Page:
Folks, I believe I've found the Bay Area's best kept food secret. I'm not proud, but neither am I ashamed to admit: As I shoveled forkfuls of some of the most incredible food I've had since leaving Asia, I cried. All around me, my dining companions had a sheen of perspiration on their brows, and even a couple of freely running noses. But me, the wimpy one, I was dripping hot, salty tears into the terong bumbu balado pedas (spicy, sambal eggplant dish).
"What's the point?" you ask. "What's the point of a dish that's so fiery that your mouth is aflame and you can't taste a thing?"
Here's the point: There is bad (or good, depending on whether you like it) spiciness. The kind that coats your tongue and numbs your mouth (Szechuan ma la hot pot comes to mind). Then, there is good spiciness. The kind of heat that comes with a great, big, wallop of flavor. In Southeast Asian cuisines—particularly that of the Indonesians, Malaysians, and Peranakans—the foundation of a dish is the rempah, or spice mix. Fresh herbs, spices, and aromatics such as chiles, ginger, garlic, turmeric, shallots, lemongrass, coriander seeds, candlenuts, and fermented shrimp paste are pounded together to form a paste. This paste is then slowly sautéed in oil until it becomes deeply fragrant, permeating all the other ingredients in the dish.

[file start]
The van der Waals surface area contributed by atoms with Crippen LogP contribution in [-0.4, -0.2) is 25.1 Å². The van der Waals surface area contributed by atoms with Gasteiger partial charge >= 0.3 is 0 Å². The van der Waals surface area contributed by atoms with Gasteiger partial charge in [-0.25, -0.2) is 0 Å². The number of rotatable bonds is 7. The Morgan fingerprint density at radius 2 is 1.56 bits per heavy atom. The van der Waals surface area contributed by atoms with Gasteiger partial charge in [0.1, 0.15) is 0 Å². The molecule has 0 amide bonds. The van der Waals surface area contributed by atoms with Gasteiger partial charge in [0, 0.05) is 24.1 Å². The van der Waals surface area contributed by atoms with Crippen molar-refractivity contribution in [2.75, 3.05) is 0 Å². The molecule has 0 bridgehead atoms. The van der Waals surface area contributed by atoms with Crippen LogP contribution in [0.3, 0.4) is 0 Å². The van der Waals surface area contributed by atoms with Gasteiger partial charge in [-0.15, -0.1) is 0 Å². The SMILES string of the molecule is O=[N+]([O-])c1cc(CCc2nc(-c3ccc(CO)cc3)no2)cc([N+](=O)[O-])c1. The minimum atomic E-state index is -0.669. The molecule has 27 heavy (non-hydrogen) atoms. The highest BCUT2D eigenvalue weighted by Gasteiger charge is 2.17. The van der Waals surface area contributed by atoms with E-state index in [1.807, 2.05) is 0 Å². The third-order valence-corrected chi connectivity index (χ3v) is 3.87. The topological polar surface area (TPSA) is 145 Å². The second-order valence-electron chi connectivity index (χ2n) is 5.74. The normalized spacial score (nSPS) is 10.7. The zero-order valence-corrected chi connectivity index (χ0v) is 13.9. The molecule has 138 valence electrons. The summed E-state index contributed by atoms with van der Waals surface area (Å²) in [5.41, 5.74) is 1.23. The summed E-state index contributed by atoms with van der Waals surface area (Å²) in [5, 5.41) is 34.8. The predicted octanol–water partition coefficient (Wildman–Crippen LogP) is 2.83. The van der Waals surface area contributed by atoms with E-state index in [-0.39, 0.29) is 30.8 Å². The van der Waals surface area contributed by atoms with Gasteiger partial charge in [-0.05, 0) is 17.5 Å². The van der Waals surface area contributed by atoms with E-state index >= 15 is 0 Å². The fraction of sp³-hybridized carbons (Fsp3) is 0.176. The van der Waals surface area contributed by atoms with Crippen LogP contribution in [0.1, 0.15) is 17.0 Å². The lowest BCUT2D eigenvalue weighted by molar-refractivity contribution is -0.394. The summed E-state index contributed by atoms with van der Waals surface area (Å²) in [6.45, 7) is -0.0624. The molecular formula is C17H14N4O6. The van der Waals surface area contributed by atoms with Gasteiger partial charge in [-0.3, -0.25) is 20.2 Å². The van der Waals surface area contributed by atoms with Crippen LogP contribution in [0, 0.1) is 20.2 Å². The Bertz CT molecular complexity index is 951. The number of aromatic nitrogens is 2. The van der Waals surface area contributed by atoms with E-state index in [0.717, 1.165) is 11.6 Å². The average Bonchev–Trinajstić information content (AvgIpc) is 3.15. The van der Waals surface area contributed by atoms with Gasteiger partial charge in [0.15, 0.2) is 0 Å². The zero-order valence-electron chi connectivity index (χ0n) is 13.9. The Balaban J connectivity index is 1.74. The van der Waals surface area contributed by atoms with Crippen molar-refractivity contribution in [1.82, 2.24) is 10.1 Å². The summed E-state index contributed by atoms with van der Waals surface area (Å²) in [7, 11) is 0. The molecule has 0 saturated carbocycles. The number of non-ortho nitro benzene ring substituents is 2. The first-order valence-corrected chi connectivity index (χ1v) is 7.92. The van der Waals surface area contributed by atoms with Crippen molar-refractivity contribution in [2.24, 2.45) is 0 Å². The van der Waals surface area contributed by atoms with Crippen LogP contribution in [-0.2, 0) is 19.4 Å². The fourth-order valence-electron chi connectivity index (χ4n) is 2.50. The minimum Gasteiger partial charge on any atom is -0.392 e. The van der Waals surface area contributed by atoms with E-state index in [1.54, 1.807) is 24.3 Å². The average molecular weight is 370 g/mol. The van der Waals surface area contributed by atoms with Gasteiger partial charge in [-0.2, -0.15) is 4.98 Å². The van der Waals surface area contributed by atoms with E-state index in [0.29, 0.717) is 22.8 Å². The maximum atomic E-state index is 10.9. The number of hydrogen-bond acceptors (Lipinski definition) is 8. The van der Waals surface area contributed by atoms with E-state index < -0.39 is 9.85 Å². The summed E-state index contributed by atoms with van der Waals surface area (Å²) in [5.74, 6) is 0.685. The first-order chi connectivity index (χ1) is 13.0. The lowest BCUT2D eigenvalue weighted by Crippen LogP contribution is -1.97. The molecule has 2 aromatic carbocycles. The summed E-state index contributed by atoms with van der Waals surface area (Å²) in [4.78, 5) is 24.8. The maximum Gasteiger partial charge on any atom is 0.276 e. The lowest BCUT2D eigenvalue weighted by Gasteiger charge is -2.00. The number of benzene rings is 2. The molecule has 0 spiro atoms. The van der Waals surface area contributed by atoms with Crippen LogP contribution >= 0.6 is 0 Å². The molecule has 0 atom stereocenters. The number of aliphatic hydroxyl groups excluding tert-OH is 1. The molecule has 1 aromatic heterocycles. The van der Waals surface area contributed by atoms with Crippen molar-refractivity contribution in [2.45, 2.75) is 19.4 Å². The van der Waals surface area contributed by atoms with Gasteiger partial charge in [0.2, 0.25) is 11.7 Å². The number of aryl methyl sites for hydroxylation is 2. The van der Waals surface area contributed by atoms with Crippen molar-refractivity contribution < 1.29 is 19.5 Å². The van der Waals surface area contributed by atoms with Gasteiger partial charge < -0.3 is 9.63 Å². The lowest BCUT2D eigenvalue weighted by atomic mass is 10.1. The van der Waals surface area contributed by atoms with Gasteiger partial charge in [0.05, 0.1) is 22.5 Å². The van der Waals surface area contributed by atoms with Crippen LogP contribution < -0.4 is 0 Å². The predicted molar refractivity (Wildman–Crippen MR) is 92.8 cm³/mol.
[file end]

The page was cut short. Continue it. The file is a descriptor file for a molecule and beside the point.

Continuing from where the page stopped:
A good rempah takes years to master. Done well, it will have nuances more complex and edifying than the most revered of fine wines. Done well, rempah can be a religious experience. And because a good rempah takes hours of backbreaking labor, it's the kind of thing one usually only gets to savor if one's mom is a very good cook. In other words, it's the kind of food one usually only gets to eat at home, where the quality of ingredients used and the heart and soul put into the making are never stinted on.